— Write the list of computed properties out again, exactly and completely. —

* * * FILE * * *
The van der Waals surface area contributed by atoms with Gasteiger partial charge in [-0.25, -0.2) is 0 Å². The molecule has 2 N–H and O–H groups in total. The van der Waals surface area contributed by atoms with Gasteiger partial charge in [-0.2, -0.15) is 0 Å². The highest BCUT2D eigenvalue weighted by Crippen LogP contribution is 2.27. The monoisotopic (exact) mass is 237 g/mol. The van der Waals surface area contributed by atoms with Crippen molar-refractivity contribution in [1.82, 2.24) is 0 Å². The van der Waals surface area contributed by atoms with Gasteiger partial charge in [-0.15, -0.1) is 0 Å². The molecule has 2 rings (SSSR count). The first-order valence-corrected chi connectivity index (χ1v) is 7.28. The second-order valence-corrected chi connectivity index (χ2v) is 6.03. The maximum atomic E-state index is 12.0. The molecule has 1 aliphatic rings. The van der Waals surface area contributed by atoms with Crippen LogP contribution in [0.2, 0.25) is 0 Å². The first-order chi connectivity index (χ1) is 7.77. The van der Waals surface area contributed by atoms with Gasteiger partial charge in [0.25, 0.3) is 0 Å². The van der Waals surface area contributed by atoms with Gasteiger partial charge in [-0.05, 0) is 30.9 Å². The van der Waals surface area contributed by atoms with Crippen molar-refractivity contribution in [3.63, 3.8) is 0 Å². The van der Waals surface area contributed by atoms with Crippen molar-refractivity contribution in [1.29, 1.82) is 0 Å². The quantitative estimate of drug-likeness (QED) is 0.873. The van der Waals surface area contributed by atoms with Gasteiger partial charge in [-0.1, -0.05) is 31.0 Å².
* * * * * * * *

The van der Waals surface area contributed by atoms with Gasteiger partial charge in [-0.25, -0.2) is 0 Å². The molecule has 2 N–H and O–H groups in total. The van der Waals surface area contributed by atoms with Gasteiger partial charge in [-0.2, -0.15) is 0 Å². The highest BCUT2D eigenvalue weighted by Crippen LogP contribution is 2.27. The monoisotopic (exact) mass is 237 g/mol. The van der Waals surface area contributed by atoms with Crippen molar-refractivity contribution in [1.82, 2.24) is 0 Å². The van der Waals surface area contributed by atoms with Gasteiger partial charge in [-0.15, -0.1) is 0 Å². The molecule has 2 rings (SSSR count). The first-order valence-corrected chi connectivity index (χ1v) is 7.28. The second-order valence-corrected chi connectivity index (χ2v) is 6.03. The maximum atomic E-state index is 12.0. The molecule has 1 aliphatic rings. The van der Waals surface area contributed by atoms with Crippen LogP contribution in [0.2, 0.25) is 0 Å². The first-order chi connectivity index (χ1) is 7.77. The van der Waals surface area contributed by atoms with Gasteiger partial charge in [0.25, 0.3) is 0 Å². The van der Waals surface area contributed by atoms with Gasteiger partial charge in [-0.05, 0) is 30.9 Å². The van der Waals surface area contributed by atoms with Crippen molar-refractivity contribution in [3.63, 3.8) is 0 Å². The van der Waals surface area contributed by atoms with Crippen molar-refractivity contribution in [1.29, 1.82) is 0 Å². The quantitative estimate of drug-likeness (QED) is 0.873. The van der Waals surface area contributed by atoms with Gasteiger partial charge in [-0.1, -0.05) is 31.0 Å².